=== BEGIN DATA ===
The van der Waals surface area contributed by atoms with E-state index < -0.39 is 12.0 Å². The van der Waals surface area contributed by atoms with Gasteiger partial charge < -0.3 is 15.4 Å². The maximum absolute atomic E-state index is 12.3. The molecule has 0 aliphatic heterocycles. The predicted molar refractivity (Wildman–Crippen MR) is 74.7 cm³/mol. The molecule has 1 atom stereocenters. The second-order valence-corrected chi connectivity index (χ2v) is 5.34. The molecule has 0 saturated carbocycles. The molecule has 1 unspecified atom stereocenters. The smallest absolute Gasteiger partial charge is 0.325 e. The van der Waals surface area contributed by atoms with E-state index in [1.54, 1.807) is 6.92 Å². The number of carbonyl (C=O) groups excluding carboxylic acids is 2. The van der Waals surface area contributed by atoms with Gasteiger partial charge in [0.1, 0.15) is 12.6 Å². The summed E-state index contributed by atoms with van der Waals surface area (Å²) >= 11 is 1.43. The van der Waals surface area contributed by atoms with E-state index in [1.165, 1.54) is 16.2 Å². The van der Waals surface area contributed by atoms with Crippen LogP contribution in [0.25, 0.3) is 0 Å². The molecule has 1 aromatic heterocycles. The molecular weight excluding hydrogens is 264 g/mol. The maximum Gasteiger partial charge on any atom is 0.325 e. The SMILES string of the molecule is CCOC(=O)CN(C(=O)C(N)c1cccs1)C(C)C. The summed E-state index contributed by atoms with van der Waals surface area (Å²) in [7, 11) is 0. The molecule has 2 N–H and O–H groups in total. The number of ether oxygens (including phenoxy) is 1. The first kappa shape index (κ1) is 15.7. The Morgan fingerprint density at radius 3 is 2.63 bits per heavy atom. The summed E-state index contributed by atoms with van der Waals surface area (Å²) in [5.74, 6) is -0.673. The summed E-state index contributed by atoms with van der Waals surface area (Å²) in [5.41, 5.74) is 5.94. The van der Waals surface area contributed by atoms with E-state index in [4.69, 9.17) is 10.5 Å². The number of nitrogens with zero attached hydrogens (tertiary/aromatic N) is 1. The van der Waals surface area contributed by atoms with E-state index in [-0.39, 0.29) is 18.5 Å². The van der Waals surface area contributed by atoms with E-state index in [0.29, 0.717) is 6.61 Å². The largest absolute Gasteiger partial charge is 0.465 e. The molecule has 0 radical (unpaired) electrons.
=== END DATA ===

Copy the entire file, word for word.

The van der Waals surface area contributed by atoms with E-state index < -0.39 is 12.0 Å². The van der Waals surface area contributed by atoms with Gasteiger partial charge < -0.3 is 15.4 Å². The maximum absolute atomic E-state index is 12.3. The molecule has 0 aliphatic heterocycles. The predicted molar refractivity (Wildman–Crippen MR) is 74.7 cm³/mol. The molecule has 1 atom stereocenters. The second-order valence-corrected chi connectivity index (χ2v) is 5.34. The molecule has 0 saturated carbocycles. The molecule has 1 unspecified atom stereocenters. The smallest absolute Gasteiger partial charge is 0.325 e. The van der Waals surface area contributed by atoms with E-state index in [1.54, 1.807) is 6.92 Å². The number of carbonyl (C=O) groups excluding carboxylic acids is 2. The van der Waals surface area contributed by atoms with Gasteiger partial charge in [0.1, 0.15) is 12.6 Å². The summed E-state index contributed by atoms with van der Waals surface area (Å²) >= 11 is 1.43. The van der Waals surface area contributed by atoms with E-state index in [1.165, 1.54) is 16.2 Å². The van der Waals surface area contributed by atoms with Crippen LogP contribution in [0.25, 0.3) is 0 Å². The molecule has 1 aromatic heterocycles. The molecular weight excluding hydrogens is 264 g/mol. The maximum Gasteiger partial charge on any atom is 0.325 e. The SMILES string of the molecule is CCOC(=O)CN(C(=O)C(N)c1cccs1)C(C)C. The summed E-state index contributed by atoms with van der Waals surface area (Å²) in [7, 11) is 0. The molecule has 2 N–H and O–H groups in total. The number of ether oxygens (including phenoxy) is 1. The first kappa shape index (κ1) is 15.7. The Morgan fingerprint density at radius 3 is 2.63 bits per heavy atom. The summed E-state index contributed by atoms with van der Waals surface area (Å²) in [5.74, 6) is -0.673. The summed E-state index contributed by atoms with van der Waals surface area (Å²) in [5.41, 5.74) is 5.94. The van der Waals surface area contributed by atoms with E-state index in [4.69, 9.17) is 10.5 Å². The number of nitrogens with zero attached hydrogens (tertiary/aromatic N) is 1. The van der Waals surface area contributed by atoms with E-state index in [-0.39, 0.29) is 18.5 Å². The van der Waals surface area contributed by atoms with E-state index in [0.29, 0.717) is 6.61 Å². The largest absolute Gasteiger partial charge is 0.465 e. The molecule has 0 radical (unpaired) electrons.